I notice that when one of the pros says to bounce it, the other player snatches his racket down immediately. I don't see them go ahead and hit it anyway.

jrod
04-30-2009, 07:30 AM
....I notice that when one of the pros says to bounce it, the other player snatches his racket down immediately. I don't see them go ahead and hit it anyway.

When you see this happen, are you also able to assess the risk associated with the player who lets it bounce vs. just hitting it? Many tennis pro's have excellent footwork and are very often in an position that affords them the option of letting it bounce. If this is the case then there is very little risk in bouncing it.

Topaz
04-30-2009, 08:35 AM
Cindy, when you are at net and your partner is at the baseline, *you* are in charge! If there is a ball that you want, you take it! Furthermore, like you already mentioned, your partner can *see* you (and you can't see her), so they can see if you are setting up, and should position themselves accordingly.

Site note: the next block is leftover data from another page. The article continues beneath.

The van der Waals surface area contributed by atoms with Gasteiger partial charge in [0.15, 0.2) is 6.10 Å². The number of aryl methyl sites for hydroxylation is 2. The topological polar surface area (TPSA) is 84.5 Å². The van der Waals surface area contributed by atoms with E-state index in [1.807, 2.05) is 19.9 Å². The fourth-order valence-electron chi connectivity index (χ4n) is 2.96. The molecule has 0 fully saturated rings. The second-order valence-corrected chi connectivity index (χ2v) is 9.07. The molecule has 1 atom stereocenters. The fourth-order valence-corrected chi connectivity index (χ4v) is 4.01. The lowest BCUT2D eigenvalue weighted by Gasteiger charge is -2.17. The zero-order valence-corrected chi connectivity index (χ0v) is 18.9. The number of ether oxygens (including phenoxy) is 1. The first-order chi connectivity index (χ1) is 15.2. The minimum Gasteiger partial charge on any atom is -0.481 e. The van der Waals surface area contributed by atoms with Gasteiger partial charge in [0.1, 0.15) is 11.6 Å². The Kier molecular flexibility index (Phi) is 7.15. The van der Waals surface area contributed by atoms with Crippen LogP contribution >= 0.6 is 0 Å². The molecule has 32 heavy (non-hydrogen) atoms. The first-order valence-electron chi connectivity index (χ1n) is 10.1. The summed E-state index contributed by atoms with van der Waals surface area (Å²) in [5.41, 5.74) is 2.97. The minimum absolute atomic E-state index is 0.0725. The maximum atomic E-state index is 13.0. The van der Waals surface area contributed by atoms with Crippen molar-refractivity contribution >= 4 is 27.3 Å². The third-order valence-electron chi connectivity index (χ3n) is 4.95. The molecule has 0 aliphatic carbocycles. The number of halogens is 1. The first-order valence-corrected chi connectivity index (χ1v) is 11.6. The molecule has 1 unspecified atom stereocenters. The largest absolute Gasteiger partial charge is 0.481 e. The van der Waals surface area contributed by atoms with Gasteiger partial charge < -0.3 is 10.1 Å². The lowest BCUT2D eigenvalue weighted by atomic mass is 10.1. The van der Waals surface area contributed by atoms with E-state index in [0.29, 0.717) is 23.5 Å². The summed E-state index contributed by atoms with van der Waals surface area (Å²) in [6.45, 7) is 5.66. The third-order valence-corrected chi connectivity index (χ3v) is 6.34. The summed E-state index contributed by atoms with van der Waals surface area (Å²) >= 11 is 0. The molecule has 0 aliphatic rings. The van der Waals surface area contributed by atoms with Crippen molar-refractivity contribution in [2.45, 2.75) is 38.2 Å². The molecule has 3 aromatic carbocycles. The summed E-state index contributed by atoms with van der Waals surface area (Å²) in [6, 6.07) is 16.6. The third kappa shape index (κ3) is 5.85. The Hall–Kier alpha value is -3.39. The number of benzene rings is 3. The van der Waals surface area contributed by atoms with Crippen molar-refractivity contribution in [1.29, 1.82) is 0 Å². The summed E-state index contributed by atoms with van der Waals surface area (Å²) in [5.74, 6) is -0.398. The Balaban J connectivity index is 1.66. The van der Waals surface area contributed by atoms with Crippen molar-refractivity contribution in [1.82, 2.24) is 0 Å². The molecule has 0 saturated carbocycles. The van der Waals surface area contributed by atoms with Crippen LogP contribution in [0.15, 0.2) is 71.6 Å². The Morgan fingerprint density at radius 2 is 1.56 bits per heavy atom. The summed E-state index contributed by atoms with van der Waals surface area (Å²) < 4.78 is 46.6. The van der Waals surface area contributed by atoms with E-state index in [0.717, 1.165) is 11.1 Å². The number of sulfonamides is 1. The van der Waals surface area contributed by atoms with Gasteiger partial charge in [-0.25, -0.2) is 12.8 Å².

Topaz
04-30-2009, 08:36 AM
Also, I use the following:

'Mine' - means I'm taking it

'Yours' - means I'm letting it through

'short' - means I just hit *another* 'effin short lob, and you better get out of dodge!

spiderman123
04-30-2009, 09:23 AM
Also, I use the following:

'Mine' - means I'm taking it

'Yours' - means I'm letting it through

'short' - means I just hit *another* 'effin short lob, and you better get out of dodge!

I rarely play doubles ( I suck at it, still have not read The Art of Doubles) but when I do, I also use

"Oh Gooood serve": when I miss returning any serve.
"WHAT THE ..": when my parter misses a serve return.

larry10s
04-30-2009, 10:19 AM
watch it and short ball mean the same to me . the net guy is about to get clobbered

raiden031